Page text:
How Procrastination Can Make You More Productive

In a world buzzing with constant stimulation and digital distractions, it might seem counterintuitive to sing the praises of procrastination. Yet, for creative writers, stepping away from your main project can be a hidden gem, a fertile ground for inspiration, and a powerful tool for honing their craft. Learn how procrastination can make you more productive rather than feeling like wasted time.

A Blank Canvas for Ideas

When your mind isn’t locked down with external stimuli, you’re free to wander into uncharted territories. Boredom provides a blank canvas where imagination can flourish. As a creative writer, allowing yourself to be bored opens up space for new and unconventional ideas to emerge. You start to take chances and explore ideas hidden in the cobwebbed areas of your brain. These unexplored mental pathways can lead to unique story concepts, intricate characters, and unexpected plot twists.

Shifting Gears

Constantly working on a writing project can lead to burnout, draining your creativity and passion. Taking intentional breaks from your project and allowing yourself to experience moments of boredom can prevent creative burnout. That short story you’ve been putting off, time to tackle it. That research you need for world building, dive into it. As a creative writer, there’s always something you can work on.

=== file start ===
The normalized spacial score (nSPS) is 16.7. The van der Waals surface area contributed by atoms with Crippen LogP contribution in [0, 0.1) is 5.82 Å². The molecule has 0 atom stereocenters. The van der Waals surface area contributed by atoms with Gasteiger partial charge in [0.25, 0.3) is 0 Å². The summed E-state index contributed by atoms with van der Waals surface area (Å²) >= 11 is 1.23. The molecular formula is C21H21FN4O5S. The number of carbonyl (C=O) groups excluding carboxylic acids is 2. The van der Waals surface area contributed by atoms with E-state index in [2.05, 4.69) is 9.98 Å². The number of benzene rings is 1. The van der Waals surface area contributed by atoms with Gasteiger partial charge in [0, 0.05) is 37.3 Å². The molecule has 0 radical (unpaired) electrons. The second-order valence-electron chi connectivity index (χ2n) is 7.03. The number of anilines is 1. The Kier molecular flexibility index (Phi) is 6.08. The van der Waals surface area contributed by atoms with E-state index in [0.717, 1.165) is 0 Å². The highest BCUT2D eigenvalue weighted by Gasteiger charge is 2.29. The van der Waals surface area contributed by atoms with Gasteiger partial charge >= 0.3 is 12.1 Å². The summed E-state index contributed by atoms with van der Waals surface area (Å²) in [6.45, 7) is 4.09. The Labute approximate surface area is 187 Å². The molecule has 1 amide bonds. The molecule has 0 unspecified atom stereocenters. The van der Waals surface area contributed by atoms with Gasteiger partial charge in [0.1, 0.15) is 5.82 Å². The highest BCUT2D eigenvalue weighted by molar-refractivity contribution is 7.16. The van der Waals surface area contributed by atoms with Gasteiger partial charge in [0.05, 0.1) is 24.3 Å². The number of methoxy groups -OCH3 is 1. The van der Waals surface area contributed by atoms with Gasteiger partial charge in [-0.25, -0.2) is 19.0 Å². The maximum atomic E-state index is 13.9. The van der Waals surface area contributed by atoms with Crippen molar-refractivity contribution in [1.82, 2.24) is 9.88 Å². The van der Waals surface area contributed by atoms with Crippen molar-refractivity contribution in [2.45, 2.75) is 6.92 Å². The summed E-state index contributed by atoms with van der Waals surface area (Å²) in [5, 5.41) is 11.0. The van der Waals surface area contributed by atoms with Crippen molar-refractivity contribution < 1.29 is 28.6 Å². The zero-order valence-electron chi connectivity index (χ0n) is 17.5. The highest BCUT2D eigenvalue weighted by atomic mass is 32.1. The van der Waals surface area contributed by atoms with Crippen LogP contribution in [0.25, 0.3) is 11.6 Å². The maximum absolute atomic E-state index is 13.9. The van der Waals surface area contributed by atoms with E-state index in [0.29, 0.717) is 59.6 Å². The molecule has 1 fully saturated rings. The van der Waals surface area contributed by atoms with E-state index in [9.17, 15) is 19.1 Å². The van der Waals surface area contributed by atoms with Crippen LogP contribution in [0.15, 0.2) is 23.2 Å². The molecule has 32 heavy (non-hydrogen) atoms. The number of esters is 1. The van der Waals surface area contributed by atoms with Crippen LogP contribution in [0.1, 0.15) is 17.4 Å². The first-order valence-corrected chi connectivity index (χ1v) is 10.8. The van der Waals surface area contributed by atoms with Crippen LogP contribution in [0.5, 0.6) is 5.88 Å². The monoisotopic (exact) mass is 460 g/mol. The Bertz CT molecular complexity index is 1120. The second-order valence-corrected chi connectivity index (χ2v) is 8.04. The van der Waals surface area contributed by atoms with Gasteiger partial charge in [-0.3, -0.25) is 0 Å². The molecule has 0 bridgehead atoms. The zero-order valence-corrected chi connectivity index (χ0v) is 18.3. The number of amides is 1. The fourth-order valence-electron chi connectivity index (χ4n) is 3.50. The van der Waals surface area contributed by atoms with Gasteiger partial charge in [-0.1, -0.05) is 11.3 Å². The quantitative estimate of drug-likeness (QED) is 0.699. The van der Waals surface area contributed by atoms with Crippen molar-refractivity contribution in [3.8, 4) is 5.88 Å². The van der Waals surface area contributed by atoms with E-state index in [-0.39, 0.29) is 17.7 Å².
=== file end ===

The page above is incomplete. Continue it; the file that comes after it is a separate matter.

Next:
A Positive Side to Procrastination

Procrastination is often perceived as a negative state. But it doesn’t have to be. Pure boredom can unlock the doors to imagination, introspection and experimentation.

Tim Kane

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2 thoughts on “How Procrastination Can Make You More Productive

    1. So long as your boredom isn’t an excuse for not getting down to work. But I remember a time with no streaming and Internet. Bored all the time.

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